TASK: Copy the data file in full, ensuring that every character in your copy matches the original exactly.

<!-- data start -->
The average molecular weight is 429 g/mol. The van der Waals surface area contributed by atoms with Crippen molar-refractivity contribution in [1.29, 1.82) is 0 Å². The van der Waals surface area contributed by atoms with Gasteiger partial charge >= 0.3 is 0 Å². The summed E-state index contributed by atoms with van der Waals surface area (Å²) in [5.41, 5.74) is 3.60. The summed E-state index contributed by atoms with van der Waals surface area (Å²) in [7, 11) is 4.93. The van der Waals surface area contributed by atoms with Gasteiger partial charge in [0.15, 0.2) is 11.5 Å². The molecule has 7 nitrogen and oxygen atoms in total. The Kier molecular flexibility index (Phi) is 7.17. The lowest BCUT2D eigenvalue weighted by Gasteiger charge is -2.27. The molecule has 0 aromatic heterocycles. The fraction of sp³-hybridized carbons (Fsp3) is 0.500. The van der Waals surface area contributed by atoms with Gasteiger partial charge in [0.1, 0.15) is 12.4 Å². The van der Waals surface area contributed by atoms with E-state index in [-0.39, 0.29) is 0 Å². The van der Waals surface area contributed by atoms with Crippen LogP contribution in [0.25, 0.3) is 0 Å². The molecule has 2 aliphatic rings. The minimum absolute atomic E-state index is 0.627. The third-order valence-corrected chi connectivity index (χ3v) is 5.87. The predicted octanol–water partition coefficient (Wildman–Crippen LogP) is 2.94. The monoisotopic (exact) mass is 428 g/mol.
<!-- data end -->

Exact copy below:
The average molecular weight is 429 g/mol. The van der Waals surface area contributed by atoms with Crippen molar-refractivity contribution in [1.29, 1.82) is 0 Å². The van der Waals surface area contributed by atoms with Gasteiger partial charge >= 0.3 is 0 Å². The summed E-state index contributed by atoms with van der Waals surface area (Å²) in [5.41, 5.74) is 3.60. The summed E-state index contributed by atoms with van der Waals surface area (Å²) in [7, 11) is 4.93. The van der Waals surface area contributed by atoms with Gasteiger partial charge in [0.15, 0.2) is 11.5 Å². The molecule has 7 nitrogen and oxygen atoms in total. The Kier molecular flexibility index (Phi) is 7.17. The lowest BCUT2D eigenvalue weighted by Gasteiger charge is -2.27. The molecule has 0 aromatic heterocycles. The fraction of sp³-hybridized carbons (Fsp3) is 0.500. The van der Waals surface area contributed by atoms with Gasteiger partial charge in [0.1, 0.15) is 12.4 Å². The van der Waals surface area contributed by atoms with E-state index in [-0.39, 0.29) is 0 Å². The van der Waals surface area contributed by atoms with Crippen LogP contribution in [0.25, 0.3) is 0 Å². The molecule has 2 aliphatic rings. The minimum absolute atomic E-state index is 0.627. The third-order valence-corrected chi connectivity index (χ3v) is 5.87. The predicted octanol–water partition coefficient (Wildman–Crippen LogP) is 2.94. The monoisotopic (exact) mass is 428 g/mol.